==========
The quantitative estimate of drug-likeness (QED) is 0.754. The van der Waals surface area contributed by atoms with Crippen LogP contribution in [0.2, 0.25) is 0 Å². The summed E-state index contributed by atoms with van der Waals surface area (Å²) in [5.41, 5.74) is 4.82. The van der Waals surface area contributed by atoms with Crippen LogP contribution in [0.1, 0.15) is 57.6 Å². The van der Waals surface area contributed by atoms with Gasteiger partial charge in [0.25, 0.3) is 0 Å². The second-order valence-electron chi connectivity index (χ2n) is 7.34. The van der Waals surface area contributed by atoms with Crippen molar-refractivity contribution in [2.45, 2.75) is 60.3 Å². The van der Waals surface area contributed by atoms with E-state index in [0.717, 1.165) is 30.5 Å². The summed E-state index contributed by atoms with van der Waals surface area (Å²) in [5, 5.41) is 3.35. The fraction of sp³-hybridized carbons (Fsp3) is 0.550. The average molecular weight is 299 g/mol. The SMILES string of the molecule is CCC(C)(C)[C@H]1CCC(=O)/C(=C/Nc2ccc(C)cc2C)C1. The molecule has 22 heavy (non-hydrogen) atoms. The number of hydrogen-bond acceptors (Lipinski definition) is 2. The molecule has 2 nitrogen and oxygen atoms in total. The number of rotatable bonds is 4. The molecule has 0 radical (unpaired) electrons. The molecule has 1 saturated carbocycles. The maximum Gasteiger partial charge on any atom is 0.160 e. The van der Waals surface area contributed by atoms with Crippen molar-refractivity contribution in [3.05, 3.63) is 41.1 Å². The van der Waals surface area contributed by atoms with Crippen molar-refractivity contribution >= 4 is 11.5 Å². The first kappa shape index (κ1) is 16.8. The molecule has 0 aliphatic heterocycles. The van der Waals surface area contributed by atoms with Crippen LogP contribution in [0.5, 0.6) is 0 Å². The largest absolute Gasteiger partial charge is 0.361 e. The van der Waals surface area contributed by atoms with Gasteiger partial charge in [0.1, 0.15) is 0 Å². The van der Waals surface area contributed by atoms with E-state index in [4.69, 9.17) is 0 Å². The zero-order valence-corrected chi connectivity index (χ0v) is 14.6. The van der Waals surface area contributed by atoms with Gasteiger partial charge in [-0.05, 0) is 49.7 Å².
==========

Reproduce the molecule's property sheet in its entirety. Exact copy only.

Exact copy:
The quantitative estimate of drug-likeness (QED) is 0.754. The van der Waals surface area contributed by atoms with Crippen LogP contribution in [0.2, 0.25) is 0 Å². The summed E-state index contributed by atoms with van der Waals surface area (Å²) in [5.41, 5.74) is 4.82. The van der Waals surface area contributed by atoms with Crippen LogP contribution in [0.1, 0.15) is 57.6 Å². The van der Waals surface area contributed by atoms with Gasteiger partial charge in [0.25, 0.3) is 0 Å². The second-order valence-electron chi connectivity index (χ2n) is 7.34. The van der Waals surface area contributed by atoms with Crippen molar-refractivity contribution in [2.45, 2.75) is 60.3 Å². The van der Waals surface area contributed by atoms with E-state index in [0.717, 1.165) is 30.5 Å². The summed E-state index contributed by atoms with van der Waals surface area (Å²) in [5, 5.41) is 3.35. The fraction of sp³-hybridized carbons (Fsp3) is 0.550. The average molecular weight is 299 g/mol. The SMILES string of the molecule is CCC(C)(C)[C@H]1CCC(=O)/C(=C/Nc2ccc(C)cc2C)C1. The molecule has 22 heavy (non-hydrogen) atoms. The number of hydrogen-bond acceptors (Lipinski definition) is 2. The molecule has 2 nitrogen and oxygen atoms in total. The number of rotatable bonds is 4. The molecule has 0 radical (unpaired) electrons. The molecule has 1 saturated carbocycles. The maximum Gasteiger partial charge on any atom is 0.160 e. The van der Waals surface area contributed by atoms with Crippen molar-refractivity contribution in [3.05, 3.63) is 41.1 Å². The van der Waals surface area contributed by atoms with Crippen molar-refractivity contribution >= 4 is 11.5 Å². The first kappa shape index (κ1) is 16.8. The molecule has 0 aliphatic heterocycles. The van der Waals surface area contributed by atoms with Crippen LogP contribution in [0.5, 0.6) is 0 Å². The largest absolute Gasteiger partial charge is 0.361 e. The van der Waals surface area contributed by atoms with Gasteiger partial charge in [0.1, 0.15) is 0 Å². The van der Waals surface area contributed by atoms with E-state index in [4.69, 9.17) is 0 Å². The zero-order valence-corrected chi connectivity index (χ0v) is 14.6. The van der Waals surface area contributed by atoms with Gasteiger partial charge in [-0.05, 0) is 49.7 Å².